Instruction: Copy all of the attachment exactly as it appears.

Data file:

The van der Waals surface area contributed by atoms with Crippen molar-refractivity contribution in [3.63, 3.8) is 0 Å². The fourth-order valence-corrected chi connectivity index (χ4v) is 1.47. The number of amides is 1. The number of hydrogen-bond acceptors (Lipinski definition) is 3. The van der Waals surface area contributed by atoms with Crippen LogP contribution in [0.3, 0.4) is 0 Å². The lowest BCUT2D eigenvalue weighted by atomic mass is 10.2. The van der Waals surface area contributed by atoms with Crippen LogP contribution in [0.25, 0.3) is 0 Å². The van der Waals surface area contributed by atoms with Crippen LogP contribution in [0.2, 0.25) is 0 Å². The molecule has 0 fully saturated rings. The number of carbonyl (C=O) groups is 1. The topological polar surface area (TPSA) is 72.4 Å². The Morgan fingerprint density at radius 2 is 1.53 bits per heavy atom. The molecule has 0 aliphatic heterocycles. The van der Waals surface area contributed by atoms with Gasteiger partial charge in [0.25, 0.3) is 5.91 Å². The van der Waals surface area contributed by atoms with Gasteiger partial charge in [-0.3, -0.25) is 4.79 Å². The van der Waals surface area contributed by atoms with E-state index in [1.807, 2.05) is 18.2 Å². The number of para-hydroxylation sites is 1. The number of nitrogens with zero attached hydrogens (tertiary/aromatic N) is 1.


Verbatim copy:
The van der Waals surface area contributed by atoms with Crippen molar-refractivity contribution in [3.63, 3.8) is 0 Å². The fourth-order valence-corrected chi connectivity index (χ4v) is 1.47. The number of amides is 1. The number of hydrogen-bond acceptors (Lipinski definition) is 3. The van der Waals surface area contributed by atoms with Crippen LogP contribution in [0.3, 0.4) is 0 Å². The lowest BCUT2D eigenvalue weighted by atomic mass is 10.2. The van der Waals surface area contributed by atoms with Crippen LogP contribution in [0.25, 0.3) is 0 Å². The van der Waals surface area contributed by atoms with Crippen LogP contribution in [0.2, 0.25) is 0 Å². The molecule has 0 fully saturated rings. The number of carbonyl (C=O) groups is 1. The topological polar surface area (TPSA) is 72.4 Å². The Morgan fingerprint density at radius 2 is 1.53 bits per heavy atom. The molecule has 0 aliphatic heterocycles. The van der Waals surface area contributed by atoms with Gasteiger partial charge in [0.25, 0.3) is 5.91 Å². The van der Waals surface area contributed by atoms with Gasteiger partial charge in [-0.3, -0.25) is 4.79 Å². The van der Waals surface area contributed by atoms with E-state index in [1.807, 2.05) is 18.2 Å². The number of para-hydroxylation sites is 1. The number of nitrogens with zero attached hydrogens (tertiary/aromatic N) is 1.